02 Mar Wine’s History in the Ancient Greece and Rome (PART II)
In the first part of this post we discussed the origins of wine, where the first winery to date is dated, how wine was transported from one country to another and we could get a good idea of the importance of this beverage, already placing us in the year 4,000 BC.
Today I want to continue this story by commenting on the importance of wine in the classical world, focusing on the very interesting Greece and the Roman Empire.
The Greco-Roman legacy is the basis on which the West developed its ways of thinking and organizing political and social life, as well as language, art, political thought, law, philosophy, science, religion and theater. Greeks and Romans formed 2 spatially and temporally distinct cultures, which coexisted at a moment in history.
In addition, a culture in itself was created around wine that lasts to this day and it is for this reason that I would like to explain this fantastic legacy as well as possible. Will you join me?
HOW DID THE CULTIVATION AND CONSUMPTION OF WINE SPREAD?
The vine, which originally came from Caucasian regions such as Armenia, Georgia, the Zagros Mountains, etc., gradually spread throughout the Mediterranean until it was cultivated in Egypt, Mesopotamia, Phoenicia and Mycenae.
As different trade routes were established in the Mediterranean, both the consumption of wine and the cultivation of vines itself spread even further from regions of the Black Sea to the Iberian Peninsula, passing through North Africa.
At that time, viticulture was particularly successful in the area known as Gaul and Hispania, and after the 1st century AD, Italy became the largest wine producer in the Mediterranean.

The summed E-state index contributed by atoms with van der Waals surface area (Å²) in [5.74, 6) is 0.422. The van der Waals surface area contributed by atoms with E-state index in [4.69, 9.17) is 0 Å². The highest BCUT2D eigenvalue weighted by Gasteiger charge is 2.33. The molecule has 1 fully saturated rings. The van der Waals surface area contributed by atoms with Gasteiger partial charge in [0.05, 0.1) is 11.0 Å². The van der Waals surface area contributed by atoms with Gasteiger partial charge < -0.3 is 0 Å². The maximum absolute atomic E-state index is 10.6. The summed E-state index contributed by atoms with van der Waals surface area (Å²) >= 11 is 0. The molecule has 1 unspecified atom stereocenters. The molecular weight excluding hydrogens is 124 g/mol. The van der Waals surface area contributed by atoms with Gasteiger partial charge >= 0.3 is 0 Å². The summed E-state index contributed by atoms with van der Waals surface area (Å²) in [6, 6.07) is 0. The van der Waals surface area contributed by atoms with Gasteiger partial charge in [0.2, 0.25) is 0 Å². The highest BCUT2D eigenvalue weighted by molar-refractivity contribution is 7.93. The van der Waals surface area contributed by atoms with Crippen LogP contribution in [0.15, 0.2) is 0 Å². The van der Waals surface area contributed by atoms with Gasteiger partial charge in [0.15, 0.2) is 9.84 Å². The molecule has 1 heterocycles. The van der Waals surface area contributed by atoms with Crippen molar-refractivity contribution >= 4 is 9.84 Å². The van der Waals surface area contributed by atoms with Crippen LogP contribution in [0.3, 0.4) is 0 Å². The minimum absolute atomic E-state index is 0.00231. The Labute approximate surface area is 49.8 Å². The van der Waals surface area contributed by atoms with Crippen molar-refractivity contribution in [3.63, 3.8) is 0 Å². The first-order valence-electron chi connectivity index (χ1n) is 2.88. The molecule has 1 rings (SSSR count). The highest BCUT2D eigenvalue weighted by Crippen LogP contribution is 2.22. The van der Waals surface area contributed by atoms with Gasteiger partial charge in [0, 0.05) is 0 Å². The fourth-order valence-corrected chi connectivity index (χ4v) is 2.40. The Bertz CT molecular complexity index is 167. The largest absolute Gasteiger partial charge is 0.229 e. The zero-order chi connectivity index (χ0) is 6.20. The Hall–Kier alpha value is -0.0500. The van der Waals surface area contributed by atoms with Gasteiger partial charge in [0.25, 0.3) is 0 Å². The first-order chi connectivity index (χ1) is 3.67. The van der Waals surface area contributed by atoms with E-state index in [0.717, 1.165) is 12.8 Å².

THE GROWTH OF VINES
The Greek civilization in particular, was passionate about wine and its consumption and the demand for this delicacy was always high.
The Greeks themselves knew the three essential elements to obtain a good wine: the soil, the climate and the grape variety and in this way they would combine the different varieties to obtain new types of grapes as well as new flavors.
However, it was the Romans who left us the best descriptions of the winemaking processes. For example, the Greeks diluted the wine with water, but the Macedonians, scandalized by this process, decided to drink the wine in a clean and natural way, without any kind of mixture.
As we can see, in the end each culture polished in one way or another, the way they consumed it.
CULTIVATING THE VINE
These civilizations knew perfectly well the value of wine and for this reason they already distinguished their production between “young wines” oriented to the masses and “aged wines” oriented to the experts or the elite of society.
Some places (especially some Greek islands) quickly gained notoriety and prestige as great wine producers, such as Chios, Lesbos, Rhodes or Thasos.
Also, in Italy we find vineyards with a high reputation in areas such as Campania or the Northeast of Italy.